Fatty liver usually doesn’t cause any difficulties or obvious symptoms, but a mild pain under the right rib arch is quite common as the liver does increase in size. With patients suffering from liver cirrhosis problems like anorexia, exhaustion, vomiting and noxiousness might also occur. Fatty liver specifically is a consequence of fat assembling in the liver in amounts of above 5% of total liver tissue weight. This is caused by many genetic and cognitive disorders with the metabolism of fat. Causes might include drugs and toxins, bad diet, hereditary conditions as well as virus diseases like hepatitis C. Main causes of fatty liver are obesity, alcoholism and diabetes. Fatty liver has been considered to be a benign stationary condition (meaning that it doesn’t advance into an illness per se), but new researches are showing that this can be a very serious condition, leading to liver cirrhosis in the far end.
Clinical Analysis of Fatty Liver
Fatty liver is usually diagnosed with a stomach ultrasound and laboratory heightened values of liver tests. ALT is moderately increased, up to 4 times; while AST is always lower than ALT in case of a non-alcoholic fatty liver. With an ultrasound it’s possible to show a bigger, light liver with different focal points showing localized issues. In case these local points are obvious, it’s necessary to do a liver biopsy, results of which can be used for finding the best method of treatment. With most people suffering from fatty liver disease it’s best to lose a bit of weight and stop consuming those foods which have caused the fatty liver to begin with.
Symptoms of fatty liver highly depend on the stage in which your liver actually is. Unfortunately, this condition doesn’t show too much symptoms, but if there are any which can be linked to it, these would be pain under the right rib arch, belly swelling and increased body temperature. If your liver accumulated a lot of fat in a short time, this might cause it to swell and ache by itself. Usually, this condition is discovered during a checkup, when the liver tends to be smooth and increased in size, especially with obese persons, as well as alcoholics and diabetics. There is a weak connection between fatty liver and commonly used biochemical tests for liver diseases.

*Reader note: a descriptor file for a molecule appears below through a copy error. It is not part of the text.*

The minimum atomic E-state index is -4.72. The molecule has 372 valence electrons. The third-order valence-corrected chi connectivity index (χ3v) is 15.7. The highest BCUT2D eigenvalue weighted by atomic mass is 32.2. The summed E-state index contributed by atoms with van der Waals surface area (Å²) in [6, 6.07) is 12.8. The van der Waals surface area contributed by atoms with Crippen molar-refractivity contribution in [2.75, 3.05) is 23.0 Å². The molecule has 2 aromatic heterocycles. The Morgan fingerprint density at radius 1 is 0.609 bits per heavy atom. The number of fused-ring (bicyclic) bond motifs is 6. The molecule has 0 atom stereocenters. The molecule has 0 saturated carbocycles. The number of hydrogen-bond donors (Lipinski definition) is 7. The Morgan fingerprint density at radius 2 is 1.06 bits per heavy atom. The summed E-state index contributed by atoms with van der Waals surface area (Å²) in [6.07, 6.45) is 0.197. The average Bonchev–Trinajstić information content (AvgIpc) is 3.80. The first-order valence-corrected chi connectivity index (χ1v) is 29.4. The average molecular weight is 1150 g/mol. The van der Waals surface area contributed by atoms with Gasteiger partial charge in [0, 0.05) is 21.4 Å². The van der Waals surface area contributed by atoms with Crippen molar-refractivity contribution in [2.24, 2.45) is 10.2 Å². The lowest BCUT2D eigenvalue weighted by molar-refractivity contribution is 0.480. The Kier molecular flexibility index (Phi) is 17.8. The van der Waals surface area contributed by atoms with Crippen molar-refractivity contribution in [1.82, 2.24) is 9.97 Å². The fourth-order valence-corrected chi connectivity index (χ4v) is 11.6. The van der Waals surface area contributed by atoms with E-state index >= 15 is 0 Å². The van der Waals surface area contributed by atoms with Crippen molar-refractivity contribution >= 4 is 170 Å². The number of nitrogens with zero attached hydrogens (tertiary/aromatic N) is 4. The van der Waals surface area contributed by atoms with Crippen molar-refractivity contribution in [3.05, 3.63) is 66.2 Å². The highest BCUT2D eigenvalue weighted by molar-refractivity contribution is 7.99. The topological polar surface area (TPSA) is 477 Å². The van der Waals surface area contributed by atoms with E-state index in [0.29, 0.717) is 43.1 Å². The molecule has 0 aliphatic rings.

Treatment is simple but takes a lot of time – basically, you need to change your eating habits and stay away from fatty foods, as well as alcohol and other medicines or chemicals that are harmful. It takes up to 10 weeks in order for the fat to start dissolving away from the liver, if you closely follow your new dieting routine and your lifestyle. Unfortunately, this is rather difficult for most people, but the only realistic method of treatment which does have good results, but a high degree of discipline is needed. Make sure to visit your doctor on a regular basis once you start to change your habits as any changes might reflect in an unwanted way, so it’s best to confirm that what you are doing is working for you and not against you.